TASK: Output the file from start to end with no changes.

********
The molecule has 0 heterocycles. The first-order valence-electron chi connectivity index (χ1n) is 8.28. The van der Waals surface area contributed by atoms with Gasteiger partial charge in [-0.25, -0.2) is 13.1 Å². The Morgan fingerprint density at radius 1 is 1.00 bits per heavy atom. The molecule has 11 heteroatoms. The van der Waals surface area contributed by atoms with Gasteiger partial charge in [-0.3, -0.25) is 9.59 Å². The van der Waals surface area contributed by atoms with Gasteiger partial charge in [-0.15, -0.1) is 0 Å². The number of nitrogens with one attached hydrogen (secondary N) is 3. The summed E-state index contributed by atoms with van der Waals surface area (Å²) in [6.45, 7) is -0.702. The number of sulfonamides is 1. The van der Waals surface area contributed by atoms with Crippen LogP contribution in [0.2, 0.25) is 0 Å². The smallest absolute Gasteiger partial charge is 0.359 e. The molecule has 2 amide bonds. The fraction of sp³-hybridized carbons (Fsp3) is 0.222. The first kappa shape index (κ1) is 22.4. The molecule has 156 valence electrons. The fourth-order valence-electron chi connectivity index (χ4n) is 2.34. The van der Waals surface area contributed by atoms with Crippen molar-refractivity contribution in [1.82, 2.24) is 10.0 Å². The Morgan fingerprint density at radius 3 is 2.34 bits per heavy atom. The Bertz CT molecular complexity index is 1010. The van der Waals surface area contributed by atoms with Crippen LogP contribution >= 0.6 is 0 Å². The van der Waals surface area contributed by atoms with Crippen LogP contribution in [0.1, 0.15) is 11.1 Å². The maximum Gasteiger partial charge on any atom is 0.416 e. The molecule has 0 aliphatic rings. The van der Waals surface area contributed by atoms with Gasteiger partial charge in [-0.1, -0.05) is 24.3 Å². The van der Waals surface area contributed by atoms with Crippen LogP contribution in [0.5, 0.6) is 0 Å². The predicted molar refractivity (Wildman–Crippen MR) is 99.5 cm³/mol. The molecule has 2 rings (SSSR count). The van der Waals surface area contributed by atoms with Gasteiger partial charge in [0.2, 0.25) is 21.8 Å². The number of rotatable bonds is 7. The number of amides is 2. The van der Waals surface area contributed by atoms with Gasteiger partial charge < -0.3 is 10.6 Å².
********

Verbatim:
The molecule has 0 heterocycles. The first-order valence-electron chi connectivity index (χ1n) is 8.28. The van der Waals surface area contributed by atoms with Gasteiger partial charge in [-0.25, -0.2) is 13.1 Å². The Morgan fingerprint density at radius 1 is 1.00 bits per heavy atom. The molecule has 11 heteroatoms. The van der Waals surface area contributed by atoms with Gasteiger partial charge in [-0.3, -0.25) is 9.59 Å². The van der Waals surface area contributed by atoms with Gasteiger partial charge in [-0.15, -0.1) is 0 Å². The number of nitrogens with one attached hydrogen (secondary N) is 3. The summed E-state index contributed by atoms with van der Waals surface area (Å²) in [6.45, 7) is -0.702. The number of sulfonamides is 1. The van der Waals surface area contributed by atoms with Crippen LogP contribution in [0.2, 0.25) is 0 Å². The smallest absolute Gasteiger partial charge is 0.359 e. The molecule has 2 amide bonds. The fraction of sp³-hybridized carbons (Fsp3) is 0.222. The first kappa shape index (κ1) is 22.4. The molecule has 156 valence electrons. The fourth-order valence-electron chi connectivity index (χ4n) is 2.34. The van der Waals surface area contributed by atoms with Crippen molar-refractivity contribution in [1.82, 2.24) is 10.0 Å². The Morgan fingerprint density at radius 3 is 2.34 bits per heavy atom. The Bertz CT molecular complexity index is 1010. The van der Waals surface area contributed by atoms with Crippen LogP contribution >= 0.6 is 0 Å². The van der Waals surface area contributed by atoms with Crippen LogP contribution in [0.1, 0.15) is 11.1 Å². The maximum Gasteiger partial charge on any atom is 0.416 e. The molecule has 0 aliphatic rings. The van der Waals surface area contributed by atoms with Gasteiger partial charge in [-0.1, -0.05) is 24.3 Å². The van der Waals surface area contributed by atoms with Crippen LogP contribution in [0.5, 0.6) is 0 Å². The predicted molar refractivity (Wildman–Crippen MR) is 99.5 cm³/mol. The molecule has 2 rings (SSSR count). The van der Waals surface area contributed by atoms with Gasteiger partial charge in [0.2, 0.25) is 21.8 Å². The number of rotatable bonds is 7. The number of amides is 2. The van der Waals surface area contributed by atoms with Gasteiger partial charge < -0.3 is 10.6 Å².